In the minds of the former U.S. government officials and policy academics who populate Washington think tanks like the Brookings Institution and the Center for Strategic and International Studies (CSIS), Asia before the arrival of the East India Company’s Taipans and Commodore Perry’s “Black Ships” was devoid of an accepted, or acceptable, international order. China, Korea, Japan and the rest of the region were backward and incapable of sophisticated engagement with each other, or with the outside world.
It has only been the West, and, especially, after WWII (a cataclysm proving the region’s incapacity for harmonious peaceful co-existence), the United States, that have provided the region a loadstone capable of ordering, uplifting and pacifying its fractious, benighted nationalities.
History has bestowed upon the United States a civilizing mission, informed by a variant of Sun Yat-sen’s notion of “political tutelage,” to recreate Asian civil societies in liberal western modes, while U.S. military power must be permanently imbedded in the region to suppress latent Asian barbarism.
To these think tank “scholars” (often, if not always, once-and-future U.S. government officials/government contractors/consultants/lobbyists in Washington’s revolving door quasi-public/quasi-private milieu) nothing in the past sixty years has altered the justification for this U.S. mission or its “hard power” military forces, bases, and alliance structure: not the end of the Cold War, not vibrant political processes in almost all countries, not the epochal emergence of middle classes following spectacular growth and regional and global economic integration, not the formation of intra-Asian political-economic associations.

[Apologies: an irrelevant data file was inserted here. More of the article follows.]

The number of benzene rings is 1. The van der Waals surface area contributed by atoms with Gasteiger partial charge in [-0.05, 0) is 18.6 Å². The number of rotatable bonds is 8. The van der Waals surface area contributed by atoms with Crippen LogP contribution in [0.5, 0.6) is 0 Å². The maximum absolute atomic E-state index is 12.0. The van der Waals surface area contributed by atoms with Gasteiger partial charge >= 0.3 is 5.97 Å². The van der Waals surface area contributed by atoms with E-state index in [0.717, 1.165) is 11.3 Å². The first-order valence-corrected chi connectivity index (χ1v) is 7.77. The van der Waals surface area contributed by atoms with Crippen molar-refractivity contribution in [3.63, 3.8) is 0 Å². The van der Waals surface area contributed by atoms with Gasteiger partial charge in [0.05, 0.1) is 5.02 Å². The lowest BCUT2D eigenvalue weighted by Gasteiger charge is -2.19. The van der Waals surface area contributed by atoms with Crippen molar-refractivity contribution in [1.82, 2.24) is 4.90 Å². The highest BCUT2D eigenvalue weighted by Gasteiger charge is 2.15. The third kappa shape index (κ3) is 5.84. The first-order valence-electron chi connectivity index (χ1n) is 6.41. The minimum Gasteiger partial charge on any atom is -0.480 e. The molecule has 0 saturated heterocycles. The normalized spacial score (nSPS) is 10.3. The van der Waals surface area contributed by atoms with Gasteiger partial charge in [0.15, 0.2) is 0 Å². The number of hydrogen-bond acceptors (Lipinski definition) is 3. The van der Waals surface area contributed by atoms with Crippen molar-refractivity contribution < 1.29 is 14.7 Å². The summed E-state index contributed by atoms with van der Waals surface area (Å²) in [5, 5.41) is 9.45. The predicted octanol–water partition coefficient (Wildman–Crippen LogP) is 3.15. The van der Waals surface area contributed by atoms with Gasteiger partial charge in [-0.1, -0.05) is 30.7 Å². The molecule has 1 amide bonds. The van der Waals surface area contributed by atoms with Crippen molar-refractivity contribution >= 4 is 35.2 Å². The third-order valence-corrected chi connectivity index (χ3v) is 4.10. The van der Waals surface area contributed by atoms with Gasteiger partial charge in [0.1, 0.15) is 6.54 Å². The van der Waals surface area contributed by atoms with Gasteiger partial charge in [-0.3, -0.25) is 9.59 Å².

On the contrary, the exigency of pursuing the United States’ civilizing and pacifying missions seems to have intensified. Indeed, it has become a vital U.S. interest against which the lion’s share of U.S. military and government resources must be directed.
Some Obama administration officials will dispute it, but such thinking is behind the Obama administration’s “rebalance” (more vividly described as “pivot”) to Asia.
That vested U.S. institutional interests, particularly Pentagon’s, are on high alert to prevent any slackening or backsliding in the “rebalance” program is evident in the “Return to the Rebalance” mock Memorandum to President Obama posted January 23 on the Brookings Institution website by Jeffrey A. Bader and Jonathan D. Pollack.
A personal note: Jeff Bader was one of my State Department entering FSO classmates in 1975, and we worked together briefly in Hong Kong. After serving in Beijing and Tokyo I left State for Citibank but Jeff stayed and rose to senior policy positions directly relating to China, and was one of Hillary Clinton’s chief China policy advisors.
In their Memorandum, Bader and Pollack proffer that the “rebalance” to Asia policy “has generated widespread support among nearly all of the countries in the region, though China views it warily…” The policy, they say, “…remains both appropriate and overdue.”
In a slightly breathless style that, while no doubt honed over decades of drafting such memos seems strange (and superficial, which could account for some unintended policy consequences), the authors at once flatter and wheedle the President with: